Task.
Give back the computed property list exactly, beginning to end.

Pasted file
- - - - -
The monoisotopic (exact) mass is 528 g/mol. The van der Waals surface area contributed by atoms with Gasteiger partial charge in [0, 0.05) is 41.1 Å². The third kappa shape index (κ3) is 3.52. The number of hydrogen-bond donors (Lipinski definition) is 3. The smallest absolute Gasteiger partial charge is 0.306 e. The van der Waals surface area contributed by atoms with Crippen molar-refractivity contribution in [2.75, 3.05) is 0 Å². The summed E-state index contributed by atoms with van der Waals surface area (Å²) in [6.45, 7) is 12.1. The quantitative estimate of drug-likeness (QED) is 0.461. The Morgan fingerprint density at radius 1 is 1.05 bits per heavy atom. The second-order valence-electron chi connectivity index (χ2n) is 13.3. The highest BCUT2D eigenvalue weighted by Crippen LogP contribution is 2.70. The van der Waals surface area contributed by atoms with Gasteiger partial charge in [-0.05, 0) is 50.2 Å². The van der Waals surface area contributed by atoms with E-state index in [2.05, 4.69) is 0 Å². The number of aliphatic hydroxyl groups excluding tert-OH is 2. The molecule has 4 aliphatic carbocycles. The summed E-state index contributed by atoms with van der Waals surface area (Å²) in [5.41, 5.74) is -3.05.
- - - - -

The monoisotopic (exact) mass is 528 g/mol. The van der Waals surface area contributed by atoms with Gasteiger partial charge in [0, 0.05) is 41.1 Å². The third kappa shape index (κ3) is 3.52. The number of hydrogen-bond donors (Lipinski definition) is 3. The smallest absolute Gasteiger partial charge is 0.306 e. The van der Waals surface area contributed by atoms with Crippen molar-refractivity contribution in [2.75, 3.05) is 0 Å². The summed E-state index contributed by atoms with van der Waals surface area (Å²) in [6.45, 7) is 12.1. The quantitative estimate of drug-likeness (QED) is 0.461. The Morgan fingerprint density at radius 1 is 1.05 bits per heavy atom. The second-order valence-electron chi connectivity index (χ2n) is 13.3. The highest BCUT2D eigenvalue weighted by Crippen LogP contribution is 2.70. The van der Waals surface area contributed by atoms with Gasteiger partial charge in [-0.05, 0) is 50.2 Å². The van der Waals surface area contributed by atoms with E-state index in [2.05, 4.69) is 0 Å². The number of aliphatic hydroxyl groups excluding tert-OH is 2. The molecule has 4 aliphatic carbocycles. The summed E-state index contributed by atoms with van der Waals surface area (Å²) in [5.41, 5.74) is -3.05.